State of the Union: A Presidential Trump, but Will It Last?

Eleven months ago, on February 28, 2017, President Donald Trump delivered a speech to a joint session of Congress that was, effectively, his first State of the Union address. Even detractors were awed by his bearing, a marked contrast from his boisterous campaign rallies. Something new was afoot.

"Presidential Trump," declared a CNN headline. "With a new tone, Trump declares ambitious vision for the country," it also said.

Van Jones, the CNN contributor who’d made an emotional show of dismay on election night, alluded to Trump’s heartfelt mention of a military widow in the audience. “He became president of the United States in that moment,” Jones said.

The following Saturday, Trump woke the world with tweets announcing that President Barack Obama had his “wires tapped.” The contention that the previous administration had surveilled Trump’s campaign was unfounded, the tweets based on a dubious Fox News report. By the time a stunned public digested the implications of Trump’s charge, the presidential tone of late February was forgotten.

Then, two months later, Trump fired FBI Director James Comey, and Washington was plunged into a world of conspiracy, accusation, paranoia and recrimination from which it has not recovered. More and more, the well-crafted, well-delivered speech in February seemed less like the arrival of a more sober Trump than a feint to a political reality that would never be.

On Tuesday night, Trump delivered his first true State of the Union address. The nearly 80-minute speech made few of the shows of unity White House officials had promised in a preview of the speech several days before—even if the remarks were largely free of bluster. The speech probably did little to move either supporters or detractors of the president. Both sides had plenty of material for their fundraising emails.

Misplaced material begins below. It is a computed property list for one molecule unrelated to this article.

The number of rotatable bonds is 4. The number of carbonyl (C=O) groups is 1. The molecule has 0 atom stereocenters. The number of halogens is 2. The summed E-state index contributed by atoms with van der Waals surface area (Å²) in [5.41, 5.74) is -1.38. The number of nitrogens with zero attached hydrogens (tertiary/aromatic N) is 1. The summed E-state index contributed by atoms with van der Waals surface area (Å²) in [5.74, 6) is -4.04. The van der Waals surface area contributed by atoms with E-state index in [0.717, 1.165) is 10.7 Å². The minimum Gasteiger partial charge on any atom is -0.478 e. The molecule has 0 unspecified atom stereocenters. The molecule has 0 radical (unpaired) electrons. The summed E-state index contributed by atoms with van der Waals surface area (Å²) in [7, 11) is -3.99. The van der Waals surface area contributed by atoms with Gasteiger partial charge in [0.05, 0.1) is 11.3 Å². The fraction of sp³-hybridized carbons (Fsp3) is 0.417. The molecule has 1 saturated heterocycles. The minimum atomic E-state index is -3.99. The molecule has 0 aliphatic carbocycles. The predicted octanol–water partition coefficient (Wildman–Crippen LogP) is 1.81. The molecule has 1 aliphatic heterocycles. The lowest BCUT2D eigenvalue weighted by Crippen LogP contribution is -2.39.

“Tonight, I call upon all of us to set aside our differences, to seek out common ground, and to summon the unity we need to deliver for the people. This is really the key. These are the people we were elected to serve,” Trump said near the beginning of the speech, which was the third-longest State of the Union on record. He proceeded to celebrate last year's passage of a $1.5 trillion tax cut while also calling for support of his immigration proposal and massive infrastructure plan, which may cost $1.7 trillion.

For supporters of Trump, his ability to stick to a script and deliver reliable Republican talking points—sound economy, strong foreign policy—was more than enough. “Trump Shows Heart,” said a headline on the Drudge Report, the website that serves as a nexus of conservative punditry and news.

“This speech represents the presidential performance that Trump observers have been waiting for—brilliant mix of numbers and stories, humility and aggressiveness, traditional conservatism and political populism,” wrote Republican pollster Frank Luntz on Twitter. “Only one word qualifies: Wow.”